Keep in mind: changing your middle name may cost you extra. Some states — California, New Jersey, New York, Ohio, Pennsylvania and Washington — will not recognize this change in the standard married name-change process. If you live in one of these states, you'll have to get a legal name change and pay those additional, associated expenses mentioned above in option two.

5. Create a new last name.

Hyphenating your last name with your spouse's last name is common. And, like options three and four here, it offers a happy compromise. For example, when Andrea Sittig-Rolf, author of Revolutionize, Revitalize & Rev Your Resume, got married, she had already started her business, Sittig Inc., so she couldn't very well drop her company's name. But her husband wanted her to take his name. So, they decided to meet in the middle — with a hyphen.

Another method: As is done to so many celebrity couples by the media, my husband and I have unofficially blended our names. He is David Hodas and I am Stacy Rapacon; together, we've dubbed ourselves the Hodacons. We've only jokingly discussed legally taking this moniker (though we seriously agree, it is awesome). But I was surprised to hear from a few friends and colleagues that they know people who did officially create some kind of hybrid name. I've even come across couples who came up with something even more original and totally unrelated to either of their given names. Of course, any new name would require a legal name change, along with all the associated trouble and costs.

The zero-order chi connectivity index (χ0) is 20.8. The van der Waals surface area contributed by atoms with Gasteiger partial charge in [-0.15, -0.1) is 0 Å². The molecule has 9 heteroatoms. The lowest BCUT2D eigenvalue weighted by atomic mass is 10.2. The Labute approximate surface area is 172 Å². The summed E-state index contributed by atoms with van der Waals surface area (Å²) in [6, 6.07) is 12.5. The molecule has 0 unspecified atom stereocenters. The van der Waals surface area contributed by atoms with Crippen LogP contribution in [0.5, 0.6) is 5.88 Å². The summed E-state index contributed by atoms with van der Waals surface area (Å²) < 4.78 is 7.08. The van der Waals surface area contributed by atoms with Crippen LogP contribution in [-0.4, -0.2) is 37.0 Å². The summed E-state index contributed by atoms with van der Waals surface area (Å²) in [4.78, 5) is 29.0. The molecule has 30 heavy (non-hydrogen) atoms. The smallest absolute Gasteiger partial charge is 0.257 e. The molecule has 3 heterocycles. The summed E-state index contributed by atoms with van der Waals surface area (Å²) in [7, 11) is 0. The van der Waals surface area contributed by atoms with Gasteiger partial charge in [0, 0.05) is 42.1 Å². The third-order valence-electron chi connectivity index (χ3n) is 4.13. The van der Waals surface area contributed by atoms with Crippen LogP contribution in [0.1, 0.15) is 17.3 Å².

Stacy Rapacon
Online Editor, Kiplinger.com

Rapacon joined Kiplinger in October 2007 as a reporter with Kiplinger's Personal Finance magazine and became an online editor for Kiplinger.com in June 2010. She previously served as editor of the "Starting Out" column, focusing on personal finance advice for people in their twenties and thirties.

Before joining Kiplinger, Rapacon worked as a senior research associate at b2b publishing house Judy Diamond Associates. She holds a B.A. degree in English from the George Washington University.